It often comes as no surprise when fighters change weight classes.
Whether they’re taking a fight on short notice, looking to exploit a speed advantage in a higher division, or minimizing the unhealthy effects of weight cutting, fighters have been switching weight classes for years. It’s actually been a major trend of late for fighters to move up in weight, so when former featherweight champion Jose Aldo announced his intention to switch divisions, many figured he’d take his chances at 155 pounds.
Instead, Aldo unveiled his new plan to fight at bantamweight, which was quickly followed by the news that he would face former title challenger Marlon Moraes on the UFC 245 Pay Per View main card on ESPN+.
It’s a decision that many are still contemplating amid clouds of confusion.
Make no mistake about it, Jose Aldo is an MMA legend and a surefire UFC hall of famer. One of the greatest fighters of all time, Aldo made seven defenses of his featherweight title before Conor McGregor showed up and spoiled the party with the 13-second knockout that rocked and shocked the world. The loss definitely tarnished Aldo’s legacy a bit, but it’s impossible to deny what he has done in the UFC, and the WEC before that, so why the sudden move?
See, Aldo has never been undersized at 145 pounds. Not particularly tall or long, Aldo always possessed the strength and power to dominate his opponents. With an impeccable takedown defense, which essentially nullified the wrestling department, in his arsenal, Aldo also routinely delivered the most vicious leg kicks in the division, making a potential move up to 155 pounds a natural fit. In the higher weight class, he would be able to use his speed to his advantage while thrashing away at the legs and stability of his foes. There were also built in rivalries with mainstays like Anthony Pettis and McGregor.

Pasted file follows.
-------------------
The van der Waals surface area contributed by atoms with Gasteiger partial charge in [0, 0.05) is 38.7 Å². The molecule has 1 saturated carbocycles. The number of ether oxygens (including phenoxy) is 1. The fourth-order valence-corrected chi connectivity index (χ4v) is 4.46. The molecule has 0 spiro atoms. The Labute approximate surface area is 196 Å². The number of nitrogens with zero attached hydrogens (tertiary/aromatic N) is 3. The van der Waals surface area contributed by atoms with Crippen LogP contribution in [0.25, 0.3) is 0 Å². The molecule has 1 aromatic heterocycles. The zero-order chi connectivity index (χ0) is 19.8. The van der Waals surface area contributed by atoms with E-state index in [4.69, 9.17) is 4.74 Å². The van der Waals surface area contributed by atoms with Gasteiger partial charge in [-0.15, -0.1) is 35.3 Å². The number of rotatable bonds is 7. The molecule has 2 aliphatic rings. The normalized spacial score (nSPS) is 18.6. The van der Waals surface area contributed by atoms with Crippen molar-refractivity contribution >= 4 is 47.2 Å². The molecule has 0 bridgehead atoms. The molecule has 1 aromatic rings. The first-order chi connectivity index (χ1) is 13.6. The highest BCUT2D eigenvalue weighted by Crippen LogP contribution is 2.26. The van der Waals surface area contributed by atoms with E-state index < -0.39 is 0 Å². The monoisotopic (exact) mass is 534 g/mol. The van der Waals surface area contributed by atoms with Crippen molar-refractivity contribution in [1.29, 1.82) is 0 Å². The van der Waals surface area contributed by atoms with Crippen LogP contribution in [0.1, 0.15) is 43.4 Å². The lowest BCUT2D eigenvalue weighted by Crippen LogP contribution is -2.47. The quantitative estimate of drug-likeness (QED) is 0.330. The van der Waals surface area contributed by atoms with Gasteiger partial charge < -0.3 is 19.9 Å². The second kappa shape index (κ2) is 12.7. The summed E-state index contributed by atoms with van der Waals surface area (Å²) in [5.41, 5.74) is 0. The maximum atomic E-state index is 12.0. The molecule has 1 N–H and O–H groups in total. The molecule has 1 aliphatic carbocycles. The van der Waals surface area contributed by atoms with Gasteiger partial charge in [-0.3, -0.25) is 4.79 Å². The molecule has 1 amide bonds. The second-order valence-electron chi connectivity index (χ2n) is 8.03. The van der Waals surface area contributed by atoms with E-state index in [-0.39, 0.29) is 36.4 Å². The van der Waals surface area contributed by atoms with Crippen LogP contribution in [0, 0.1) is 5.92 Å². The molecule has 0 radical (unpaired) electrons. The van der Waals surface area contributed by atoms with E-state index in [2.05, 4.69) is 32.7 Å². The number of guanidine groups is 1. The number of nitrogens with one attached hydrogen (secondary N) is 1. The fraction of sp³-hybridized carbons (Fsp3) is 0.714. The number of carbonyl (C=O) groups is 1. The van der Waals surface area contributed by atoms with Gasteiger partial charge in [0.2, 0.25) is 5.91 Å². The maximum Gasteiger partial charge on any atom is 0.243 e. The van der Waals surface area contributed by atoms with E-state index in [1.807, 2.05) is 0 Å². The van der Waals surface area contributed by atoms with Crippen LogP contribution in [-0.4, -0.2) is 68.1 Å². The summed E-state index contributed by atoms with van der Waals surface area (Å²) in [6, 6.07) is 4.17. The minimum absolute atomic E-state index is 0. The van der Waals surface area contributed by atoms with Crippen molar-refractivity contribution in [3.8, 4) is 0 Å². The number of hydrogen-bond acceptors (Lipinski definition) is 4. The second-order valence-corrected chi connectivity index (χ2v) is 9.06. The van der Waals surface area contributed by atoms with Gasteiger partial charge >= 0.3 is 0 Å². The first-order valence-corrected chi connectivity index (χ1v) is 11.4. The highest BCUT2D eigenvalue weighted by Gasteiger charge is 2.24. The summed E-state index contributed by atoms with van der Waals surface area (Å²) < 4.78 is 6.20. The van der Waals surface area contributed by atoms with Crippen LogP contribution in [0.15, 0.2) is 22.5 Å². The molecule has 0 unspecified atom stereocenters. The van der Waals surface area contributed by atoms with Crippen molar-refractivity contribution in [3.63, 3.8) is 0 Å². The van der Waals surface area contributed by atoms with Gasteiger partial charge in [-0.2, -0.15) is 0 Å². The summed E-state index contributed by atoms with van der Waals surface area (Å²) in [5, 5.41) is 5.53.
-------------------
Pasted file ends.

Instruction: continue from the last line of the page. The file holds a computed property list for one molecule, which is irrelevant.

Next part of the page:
All of this makes the move down to bantamweight all the more confusing.
There is one obvious reason for Aldo’s move down to 135 pounds: a shot at a second title.
Having already lost to current featherweight champion Max Holloway twice and suffering a loss the UFC 245 title challenger Alexander Volkanovski earlier this year, it’s safe to assume that Aldo will likely never earn another crack at the 145 pound title. Still, as a long time champion, Aldo wants at least one more shot at the belt, and with the lightweight title picture cluttered at the top, it would be tough for Aldo to earn a title shot in less than two years.
At bantamweight, however, the picture is quite different.
With current champion Henry Cejudo due to return from injury in early 2020, it’s still unclear who the next challenger will be. It’s likely a major factor in Aldo’s decision to cut down to 135 pounds.
Truthfully, the bantamweight division is absolutely stacked right now, but there is no clear cut contender, and should Aldo deliver a stunning performance against Marlon Moraes on the UFC 245 PPV main card, he very well could find himself in the hunt, although a number of things would have to go his way.
For starters, Aldo would need to finish Moraes within the distance at UFC 245.
Sure, Aldo’s a bigger name than many of the other contenders out there like Aljamain Sterling and Cory Sandhagen. But those guys, along with UFC veterans like Petr Yan and Urijah Faber, both of whom compete on the UFC 245 PPV on ESPN+, are mainstays in the bantamweight division, and are riding lengthy win streaks.